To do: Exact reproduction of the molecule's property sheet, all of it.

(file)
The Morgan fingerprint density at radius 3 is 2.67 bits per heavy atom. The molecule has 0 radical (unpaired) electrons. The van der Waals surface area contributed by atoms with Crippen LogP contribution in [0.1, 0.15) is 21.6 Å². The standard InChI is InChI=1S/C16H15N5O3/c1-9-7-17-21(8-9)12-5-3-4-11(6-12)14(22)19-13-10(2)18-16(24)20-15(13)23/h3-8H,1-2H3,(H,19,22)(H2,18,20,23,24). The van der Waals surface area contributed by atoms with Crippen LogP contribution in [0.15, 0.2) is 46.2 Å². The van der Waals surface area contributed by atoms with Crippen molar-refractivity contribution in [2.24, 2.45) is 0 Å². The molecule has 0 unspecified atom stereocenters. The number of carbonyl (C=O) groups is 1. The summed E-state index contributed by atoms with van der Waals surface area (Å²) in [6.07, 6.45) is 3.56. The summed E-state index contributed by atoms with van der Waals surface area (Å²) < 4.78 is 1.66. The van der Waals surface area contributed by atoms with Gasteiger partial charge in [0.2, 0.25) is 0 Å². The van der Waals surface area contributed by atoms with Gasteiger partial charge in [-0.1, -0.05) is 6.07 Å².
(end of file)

The Morgan fingerprint density at radius 3 is 2.67 bits per heavy atom. The molecule has 0 radical (unpaired) electrons. The van der Waals surface area contributed by atoms with Crippen LogP contribution in [0.1, 0.15) is 21.6 Å². The standard InChI is InChI=1S/C16H15N5O3/c1-9-7-17-21(8-9)12-5-3-4-11(6-12)14(22)19-13-10(2)18-16(24)20-15(13)23/h3-8H,1-2H3,(H,19,22)(H2,18,20,23,24). The van der Waals surface area contributed by atoms with Crippen LogP contribution in [0.15, 0.2) is 46.2 Å². The van der Waals surface area contributed by atoms with Crippen molar-refractivity contribution in [2.24, 2.45) is 0 Å². The molecule has 0 unspecified atom stereocenters. The number of carbonyl (C=O) groups is 1. The summed E-state index contributed by atoms with van der Waals surface area (Å²) in [6.07, 6.45) is 3.56. The summed E-state index contributed by atoms with van der Waals surface area (Å²) < 4.78 is 1.66. The van der Waals surface area contributed by atoms with Gasteiger partial charge in [0.2, 0.25) is 0 Å². The van der Waals surface area contributed by atoms with Gasteiger partial charge in [-0.1, -0.05) is 6.07 Å².